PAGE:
GOWANDA - About six months shy of the four-year anniversary of a devastating flood, the village of Gowanda is finally seeing movement on money owed. Sen. Charles Schumer announced Thursday the last $1.3 million in Federal Emergency Management Agency funding will be released to the village.
"The delivery of this long-deserved and much-delayed FEMA funding is a big win for the taxpayers in the village of Gowanda. I saw first-hand the damage done by the 2009 floods and committed to doing everything in my power to making sure Gowanda got the federal assistance it deserved. When I heard that foot-dragging by FEMA was costing the village hundreds of thousands of dollars, I was outraged," Schumer said in a press release.
Schumer has sent multiple letters to top administrators at FEMA urging them to release the money. He sent letters to Administrator Craig Fugate in March and again in December 2012. Schumer also made repeated phone calls to FEMA urging them to reimburse the village.
"After sending several letters to Administrator (Craig) Fugate, and speaking with both him and other top FEMA officials, I am thrilled that FEMA has done the right thing and given the 'OK' to release over $1.3 million to the village," he continued.
Following a flood in 2009, the village was required to take out a $5 million bond anticipation note to cover the costs of 70 projects which had to be repaired due to the destruction. The village has incurred over $200,000 in interest due to the lack of reimbursement from FEMA for these projects. Without this reimbursement, the village would have to roll over the BAN costing the village more money in interest.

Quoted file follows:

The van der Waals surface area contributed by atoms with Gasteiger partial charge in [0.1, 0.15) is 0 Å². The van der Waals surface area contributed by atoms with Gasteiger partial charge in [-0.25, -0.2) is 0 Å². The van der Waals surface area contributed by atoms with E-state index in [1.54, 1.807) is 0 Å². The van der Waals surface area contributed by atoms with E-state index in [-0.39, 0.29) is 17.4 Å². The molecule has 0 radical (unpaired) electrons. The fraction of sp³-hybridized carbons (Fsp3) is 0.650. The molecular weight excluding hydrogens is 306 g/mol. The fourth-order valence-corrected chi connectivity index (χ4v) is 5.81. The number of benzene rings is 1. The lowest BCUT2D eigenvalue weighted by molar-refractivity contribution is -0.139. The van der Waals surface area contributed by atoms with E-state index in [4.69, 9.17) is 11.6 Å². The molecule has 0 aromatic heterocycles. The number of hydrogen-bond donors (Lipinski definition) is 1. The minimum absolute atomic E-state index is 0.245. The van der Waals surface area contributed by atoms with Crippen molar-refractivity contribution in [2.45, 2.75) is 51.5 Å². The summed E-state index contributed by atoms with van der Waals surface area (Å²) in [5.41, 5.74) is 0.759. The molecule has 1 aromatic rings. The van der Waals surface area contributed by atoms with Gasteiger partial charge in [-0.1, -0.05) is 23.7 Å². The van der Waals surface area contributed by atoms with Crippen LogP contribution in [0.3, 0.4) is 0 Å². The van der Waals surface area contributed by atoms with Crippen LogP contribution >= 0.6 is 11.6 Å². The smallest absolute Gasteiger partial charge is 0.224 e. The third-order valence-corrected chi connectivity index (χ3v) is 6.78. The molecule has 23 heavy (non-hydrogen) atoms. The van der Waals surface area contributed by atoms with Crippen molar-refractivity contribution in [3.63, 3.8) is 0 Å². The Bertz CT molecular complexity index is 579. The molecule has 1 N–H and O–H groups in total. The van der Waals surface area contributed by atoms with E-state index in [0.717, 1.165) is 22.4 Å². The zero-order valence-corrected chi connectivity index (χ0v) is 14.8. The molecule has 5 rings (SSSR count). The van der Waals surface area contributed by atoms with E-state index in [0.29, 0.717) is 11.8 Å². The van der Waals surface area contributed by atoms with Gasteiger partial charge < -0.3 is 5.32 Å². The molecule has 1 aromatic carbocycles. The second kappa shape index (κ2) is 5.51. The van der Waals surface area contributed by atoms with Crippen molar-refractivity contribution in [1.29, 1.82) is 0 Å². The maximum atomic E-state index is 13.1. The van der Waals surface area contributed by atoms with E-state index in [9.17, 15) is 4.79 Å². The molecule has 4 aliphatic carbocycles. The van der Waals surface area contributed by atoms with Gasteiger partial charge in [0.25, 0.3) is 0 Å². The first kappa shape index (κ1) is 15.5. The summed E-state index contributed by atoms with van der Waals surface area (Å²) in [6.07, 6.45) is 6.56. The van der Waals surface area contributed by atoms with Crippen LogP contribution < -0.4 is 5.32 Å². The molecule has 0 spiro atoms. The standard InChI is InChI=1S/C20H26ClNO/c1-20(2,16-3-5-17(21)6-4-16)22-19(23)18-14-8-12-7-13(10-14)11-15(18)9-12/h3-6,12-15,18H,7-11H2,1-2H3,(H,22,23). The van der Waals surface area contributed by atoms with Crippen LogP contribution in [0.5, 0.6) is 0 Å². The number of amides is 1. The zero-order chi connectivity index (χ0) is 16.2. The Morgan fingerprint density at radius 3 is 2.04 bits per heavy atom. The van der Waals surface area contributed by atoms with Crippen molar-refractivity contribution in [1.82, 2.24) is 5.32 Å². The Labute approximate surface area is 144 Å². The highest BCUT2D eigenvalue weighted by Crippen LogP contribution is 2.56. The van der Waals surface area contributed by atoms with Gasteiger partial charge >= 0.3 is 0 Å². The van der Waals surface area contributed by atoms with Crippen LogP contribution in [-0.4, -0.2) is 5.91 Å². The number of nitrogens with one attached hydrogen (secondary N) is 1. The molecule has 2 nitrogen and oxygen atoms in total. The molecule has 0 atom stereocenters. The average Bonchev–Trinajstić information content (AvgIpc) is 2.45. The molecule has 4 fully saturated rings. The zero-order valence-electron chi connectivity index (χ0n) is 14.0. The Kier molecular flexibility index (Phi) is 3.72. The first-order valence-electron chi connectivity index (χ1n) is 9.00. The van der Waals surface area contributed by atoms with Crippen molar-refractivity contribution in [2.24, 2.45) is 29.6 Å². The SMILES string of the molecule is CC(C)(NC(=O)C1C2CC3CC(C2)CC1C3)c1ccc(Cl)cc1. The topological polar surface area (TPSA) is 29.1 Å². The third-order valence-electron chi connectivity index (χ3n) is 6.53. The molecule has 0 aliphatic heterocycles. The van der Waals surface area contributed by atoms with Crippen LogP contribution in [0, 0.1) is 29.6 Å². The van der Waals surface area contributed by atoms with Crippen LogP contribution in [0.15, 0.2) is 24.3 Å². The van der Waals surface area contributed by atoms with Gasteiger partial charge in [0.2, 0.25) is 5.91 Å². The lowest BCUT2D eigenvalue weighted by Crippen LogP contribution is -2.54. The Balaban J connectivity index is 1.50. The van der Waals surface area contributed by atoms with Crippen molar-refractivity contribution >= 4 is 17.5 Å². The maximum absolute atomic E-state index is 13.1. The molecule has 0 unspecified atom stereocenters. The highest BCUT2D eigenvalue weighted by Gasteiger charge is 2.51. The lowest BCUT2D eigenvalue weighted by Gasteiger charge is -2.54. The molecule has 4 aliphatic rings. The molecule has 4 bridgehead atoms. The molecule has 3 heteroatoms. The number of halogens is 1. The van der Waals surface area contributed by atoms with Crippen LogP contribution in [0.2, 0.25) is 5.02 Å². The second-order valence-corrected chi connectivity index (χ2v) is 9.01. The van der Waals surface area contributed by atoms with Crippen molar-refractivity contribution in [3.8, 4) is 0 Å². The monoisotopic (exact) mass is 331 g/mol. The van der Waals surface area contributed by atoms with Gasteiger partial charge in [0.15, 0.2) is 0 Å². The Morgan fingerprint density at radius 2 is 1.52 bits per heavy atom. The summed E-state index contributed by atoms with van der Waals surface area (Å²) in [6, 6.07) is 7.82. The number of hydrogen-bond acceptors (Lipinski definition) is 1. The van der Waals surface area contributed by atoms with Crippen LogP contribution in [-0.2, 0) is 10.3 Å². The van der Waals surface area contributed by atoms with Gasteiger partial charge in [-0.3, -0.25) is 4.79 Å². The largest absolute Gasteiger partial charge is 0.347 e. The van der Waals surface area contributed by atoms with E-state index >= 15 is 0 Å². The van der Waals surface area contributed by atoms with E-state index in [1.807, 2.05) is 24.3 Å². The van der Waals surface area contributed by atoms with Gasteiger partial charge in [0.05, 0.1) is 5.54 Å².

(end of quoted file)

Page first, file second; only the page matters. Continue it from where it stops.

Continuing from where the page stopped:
"The 2009 floods were a disaster for Gowanda, and we have been working hard ever since to rebuild and move on. These outstanding project costs were a weight on the village's finances, and we are very thankful for all of Senator Schumer's efforts to get us the funding we were promised," said Gowanda Mayor Heather McKeever. "As soon as the community came together and told the Senator we were having problems getting this funding, he jumped into action and would not leave FEMA alone until we received these reimbursements."
This final payment will cover six of the remaining projects and most of the outstanding amount of the BAN. The projects which will be reimbursed under this payment are: repair work on the erosion incurred from the flooding, stream bank restoration and repair to the village reservoir which was filled with seven feet of mud after the flood. Two other projects are still under review by FEMA and the State Office of Emergency Management.
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